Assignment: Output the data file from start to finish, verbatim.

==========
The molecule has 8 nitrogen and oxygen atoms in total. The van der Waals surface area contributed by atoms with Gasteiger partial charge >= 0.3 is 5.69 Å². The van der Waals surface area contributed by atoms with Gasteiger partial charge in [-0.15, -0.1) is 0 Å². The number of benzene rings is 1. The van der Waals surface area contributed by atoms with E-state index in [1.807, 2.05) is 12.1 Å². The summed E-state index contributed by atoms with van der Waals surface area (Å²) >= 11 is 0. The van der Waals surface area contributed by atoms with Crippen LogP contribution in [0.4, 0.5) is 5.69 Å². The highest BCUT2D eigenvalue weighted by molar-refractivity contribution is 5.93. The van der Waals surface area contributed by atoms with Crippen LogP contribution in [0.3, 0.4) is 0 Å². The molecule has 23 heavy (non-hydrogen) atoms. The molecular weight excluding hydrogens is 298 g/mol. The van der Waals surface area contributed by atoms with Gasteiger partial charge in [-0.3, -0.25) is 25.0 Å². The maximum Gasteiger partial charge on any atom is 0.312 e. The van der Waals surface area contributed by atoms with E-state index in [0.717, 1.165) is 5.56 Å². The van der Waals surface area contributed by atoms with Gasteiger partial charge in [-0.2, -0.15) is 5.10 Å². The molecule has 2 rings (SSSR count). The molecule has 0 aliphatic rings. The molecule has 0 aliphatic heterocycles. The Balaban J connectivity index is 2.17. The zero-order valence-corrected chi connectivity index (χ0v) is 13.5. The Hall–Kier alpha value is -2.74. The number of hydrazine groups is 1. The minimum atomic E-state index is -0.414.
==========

The molecule has 8 nitrogen and oxygen atoms in total. The van der Waals surface area contributed by atoms with Gasteiger partial charge >= 0.3 is 5.69 Å². The van der Waals surface area contributed by atoms with Gasteiger partial charge in [-0.15, -0.1) is 0 Å². The number of benzene rings is 1. The van der Waals surface area contributed by atoms with E-state index in [1.807, 2.05) is 12.1 Å². The summed E-state index contributed by atoms with van der Waals surface area (Å²) >= 11 is 0. The van der Waals surface area contributed by atoms with Crippen LogP contribution in [0.4, 0.5) is 5.69 Å². The highest BCUT2D eigenvalue weighted by molar-refractivity contribution is 5.93. The van der Waals surface area contributed by atoms with Crippen LogP contribution in [0.3, 0.4) is 0 Å². The molecule has 23 heavy (non-hydrogen) atoms. The molecular weight excluding hydrogens is 298 g/mol. The van der Waals surface area contributed by atoms with Gasteiger partial charge in [-0.3, -0.25) is 25.0 Å². The maximum Gasteiger partial charge on any atom is 0.312 e. The van der Waals surface area contributed by atoms with E-state index in [0.717, 1.165) is 5.56 Å². The van der Waals surface area contributed by atoms with Gasteiger partial charge in [-0.2, -0.15) is 5.10 Å². The molecule has 2 rings (SSSR count). The molecule has 0 aliphatic rings. The molecule has 0 aliphatic heterocycles. The Balaban J connectivity index is 2.17. The zero-order valence-corrected chi connectivity index (χ0v) is 13.5. The Hall–Kier alpha value is -2.74. The number of hydrazine groups is 1. The minimum atomic E-state index is -0.414.